Around so many advertisements of mixtures and products for complementary children, all manufacturers claim their products have passed the highest quality standards.
We are assured by each other that such mixtures do not differ much from breast milk, and some even go so far as to raise the question of the effect of poor ecology on breast milk. The cows, whose milk mixtures are produced, breathe environmentally friendly air, in contrast to the metropolis's inhabitants, so is it not better to pay money for the mixture than to feed the most?
But is there much truth in all these arguments of financially interested producers that industrial food for children passes such quality control that it is cleaner ... mother milk?
The theme of World Breastfeeding Week 1997 was "Breastfeeding is a natural way." Here is what information spread there about this difference between breast milk and mixtures:
Baby food is an industrially produced food that undergoes multiple treatments in the process of changing and supplementing cow's milk and converting it into enriched powder. Unsurprisingly, the danger of contamination with harmful bacteria, radioactive and chemical substances, foreign bodies, and insects is proven. In addition, mixed with the powder, water creates an additional risk of infection compared to feeding on the maternal breast.
Breast milk is a living substance. The milk of every woman is individually produced for her baby. Moreover, her milk constantly changes - both during one feeding and day by day - to satisfy the child's need for development. When a mother is exposed to pathogenic factors, she produces antibodies to fight them. Maternal antibodies are given to the baby with her breast milk.
1997 - UK: Milumil withdrew from the sale due to infection with Salmonella.
1997 - USA: The Federal Drug and Food Administration withdrew the Nestle mixture due to falsification and production under unsanitary conditions. Its use caused gastrointestinal disorders.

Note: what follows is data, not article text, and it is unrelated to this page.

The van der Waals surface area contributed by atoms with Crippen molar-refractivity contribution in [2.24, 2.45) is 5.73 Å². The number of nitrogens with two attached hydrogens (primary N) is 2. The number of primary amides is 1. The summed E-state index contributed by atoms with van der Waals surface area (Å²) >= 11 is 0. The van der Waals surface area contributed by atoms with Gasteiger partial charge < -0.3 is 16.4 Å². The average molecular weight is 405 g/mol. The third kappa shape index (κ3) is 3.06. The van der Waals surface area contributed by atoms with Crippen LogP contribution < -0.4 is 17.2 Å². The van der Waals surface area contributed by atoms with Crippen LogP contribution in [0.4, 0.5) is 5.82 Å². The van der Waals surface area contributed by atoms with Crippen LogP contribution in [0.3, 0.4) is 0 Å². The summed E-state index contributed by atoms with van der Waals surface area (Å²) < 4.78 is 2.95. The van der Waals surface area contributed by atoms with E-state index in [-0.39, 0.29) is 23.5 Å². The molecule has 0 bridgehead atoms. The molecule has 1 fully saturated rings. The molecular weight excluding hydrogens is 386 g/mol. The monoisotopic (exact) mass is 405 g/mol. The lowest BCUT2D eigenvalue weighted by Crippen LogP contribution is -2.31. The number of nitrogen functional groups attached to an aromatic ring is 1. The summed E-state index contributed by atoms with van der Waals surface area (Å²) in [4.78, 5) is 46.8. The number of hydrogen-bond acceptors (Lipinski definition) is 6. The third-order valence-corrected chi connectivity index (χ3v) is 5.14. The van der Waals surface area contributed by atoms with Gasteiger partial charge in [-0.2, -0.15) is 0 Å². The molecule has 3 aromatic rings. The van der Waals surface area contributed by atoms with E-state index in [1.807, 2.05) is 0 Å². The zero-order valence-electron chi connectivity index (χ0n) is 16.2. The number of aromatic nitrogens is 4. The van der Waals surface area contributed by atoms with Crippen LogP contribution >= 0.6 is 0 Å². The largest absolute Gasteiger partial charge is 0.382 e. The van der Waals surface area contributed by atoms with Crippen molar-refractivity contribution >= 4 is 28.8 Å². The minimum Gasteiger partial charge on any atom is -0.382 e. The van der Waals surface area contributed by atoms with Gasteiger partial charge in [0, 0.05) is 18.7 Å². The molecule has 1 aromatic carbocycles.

1996 - USA: apple and plum juice Heinz for toddlers was withdrawn because it contained lead above the norm.
1994 - Sri Lanka: customs officers returned a large cargo of Nestle dry mix, imported from Poland due to radioactive contamination!
Industrial pollution means toxic substances, including dioxins and biphenyls, are found in our food, bodies, and the external environment. Due to their wide distribution, they are also found in some cows, breast milk samples, and other pollutants.
However, the benefits of breast milk far outweigh any possible risks and recommend breastfeeding as preferred to any alternative.
One may assume that 20 years have passed since 1997, and perhaps the general trends in the production of mixtures have changed. In the end, are we openly told when they write about the safety of all these products for the health of our children? We will open any children's magazine, and there we will see calming words about "strict control of suppliers and raw material quality," about "multi-level quality control of finished products.
Alas, for these ten years, the producers were in some way advanced, so only in the art of silence about the problems. Here are just a few of the reasons for the reviews of formulas and baby food all over the world since 1997:
In the same 1997, 2,141,880 Gerber jars were withdrawn with products for complementary feeding from carrots because of the increased concentration of arsenic.
In 1998, 25,760 Heinz cans were withdrawn with complementary foods because of the increased lead concentration.
In 1999, 126,456 jars of Heinz "Broccoli, carrots, and cheese" baby food were withdrawn because the product for complementary foods contained pieces of hard plastic.
In 2000, after a long disregard for local sanitary services, HiPP withdrew its mixture HA1. The catastrophic excess of heavy metals in the already-sold mixture led to the company receiving claims from several dozen parents whose children developed a disability with renal pathology.